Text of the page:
While I am still trying to catch my breath and process everything from the last few days, I will say that it was a WONDERFUL time! I met people (LOTS of people), learned new information (LOTS of new information), found new relatives, new family stories and even discovered the history of a family heirloom (which I will get into more in a separate post). The only thing I regret is that I spent maybe fifteen minutes (usually either coming or going) the whole two days in the Exhibit Hall and only briefly got to meet some of the other Bloggers of Honor. I also missed the Genealogy Gems Podcast event which I am sad about. I was so tired after my last class that the half hour nap I took when I got back to the hotel around four o'clock ended up being several hours.
But the classes and the people teaching them were wonderful and I met many people at the classes interested in the same areas of research as myself which was an added bonus. Here is a run down of the classes I took on Friday:
Southern Land Records, Part 1 (and later Part 2) with Arlene Eakle. All I can say is WOW. Just wow. I knew very little about land records and even less about the South going in to the class. I also had no idea that so many records from the South had been lost, especially in Tennessee and Kentucky (two states I'm interested in) or that there were so many ways around the records lost. I could have spent years researching the topic and not have accumulated a quarter of the information she shared with us in those two hours. I also love that the syllabus for the classes was so well put together that I was able to just sit back and listen and really only needed to take minimal notes. In the key note speech, Beau Sharbrough jokingly said to take all of Arlene Eakle's classes. After attending the two I did that day, I concur wholeheartedly.
Hansel and Gretel: Finding the Trail Home to Our German Ancestors with Tamra Stansfield. The audio problems the Expo had to deal with off and on both days was most evident in this class but the material itself was very interesting. I will say that someone just starting out in genealogy would benefit the most from the class. I already knew some of the information from the first part of the class (like where to look online for records and information) but as she started going into Germany's history and class structure my interest in the class started to pick up quite a bit and I ended up learning a lot. Going in to the class I was a bit afraid to do German research (because of all the boundary changes, record loss and language barrier) but coming out of the class, I feel ready to tackle that area of my family tree.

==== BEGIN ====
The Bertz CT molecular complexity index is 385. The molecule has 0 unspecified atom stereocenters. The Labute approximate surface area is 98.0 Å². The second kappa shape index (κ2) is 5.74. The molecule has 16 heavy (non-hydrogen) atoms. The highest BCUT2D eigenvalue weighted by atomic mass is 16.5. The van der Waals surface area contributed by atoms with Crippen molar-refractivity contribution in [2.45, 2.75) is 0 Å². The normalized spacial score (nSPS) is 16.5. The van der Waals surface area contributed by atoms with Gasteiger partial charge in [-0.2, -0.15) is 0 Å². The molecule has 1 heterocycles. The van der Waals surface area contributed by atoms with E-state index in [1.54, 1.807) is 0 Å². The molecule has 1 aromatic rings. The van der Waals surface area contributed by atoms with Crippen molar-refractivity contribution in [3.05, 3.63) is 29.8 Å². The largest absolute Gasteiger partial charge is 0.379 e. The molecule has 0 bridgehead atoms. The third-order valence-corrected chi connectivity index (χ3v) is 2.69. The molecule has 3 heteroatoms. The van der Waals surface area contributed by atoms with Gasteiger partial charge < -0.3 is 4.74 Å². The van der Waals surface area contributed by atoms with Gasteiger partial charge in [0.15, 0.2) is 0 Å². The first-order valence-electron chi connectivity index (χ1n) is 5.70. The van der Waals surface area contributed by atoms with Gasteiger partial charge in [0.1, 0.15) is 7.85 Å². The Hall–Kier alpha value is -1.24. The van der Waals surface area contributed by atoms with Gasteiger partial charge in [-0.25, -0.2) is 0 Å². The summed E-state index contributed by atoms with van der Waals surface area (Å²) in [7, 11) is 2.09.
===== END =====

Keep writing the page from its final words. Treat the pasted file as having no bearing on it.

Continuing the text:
Using State and Territorial Censuses and Substitutes of the Western States with Leland K. Meitzler. First off, let me just say that Mr. Meitzler is one of the nicest people you'll ever meet and the knowledge and obvious love of family history he brought to the class made it one of the most enjoyable of the Expo for me. Going in to the class I knew a little about the census records of the states of California, Arizona and Nevada but he covered so much more. For instance, I had no idea that territories seeking statehood held a census almost annually (in most cases) until they were admitted to the Union, which makes places like Oregon a census goldmine. The substitutes he mentioned were also for the most part knew to me. Alaska comes to mind here because even though there were no state or territorial censuses taken, there are some good substitutes out there which make up for the lack of censuses. As a complete aside, Mr. Meitzler also happened to be the person who sold me my copy of Professional Genealogy - I wish now that I had asked him to autograph it for me!
My saint of a (non genealogically inclined) mother even attended two classes that day: Scanning and Photo Retouching with Tom Underhill and California Dreamin' with Gena Philibert Ortega. These are two classes I had wanted to attend but they conflicted with the other classes above. I am so grateful to my mother for going to these classes for me and I look forward to reading her notes on them. Best of all? She said she enjoyed them and wanted to go to more classes the next day!
All in all, Friday was a great day 1 of the California Family History Expo.
Disclosure: I received a complimentary registration to the event but no further remuneration and my mother paid for the classes she attended. I was in no way prompted to write this post or any of it's content by any outside party including Family History Expos, Inc. and the event sponsors.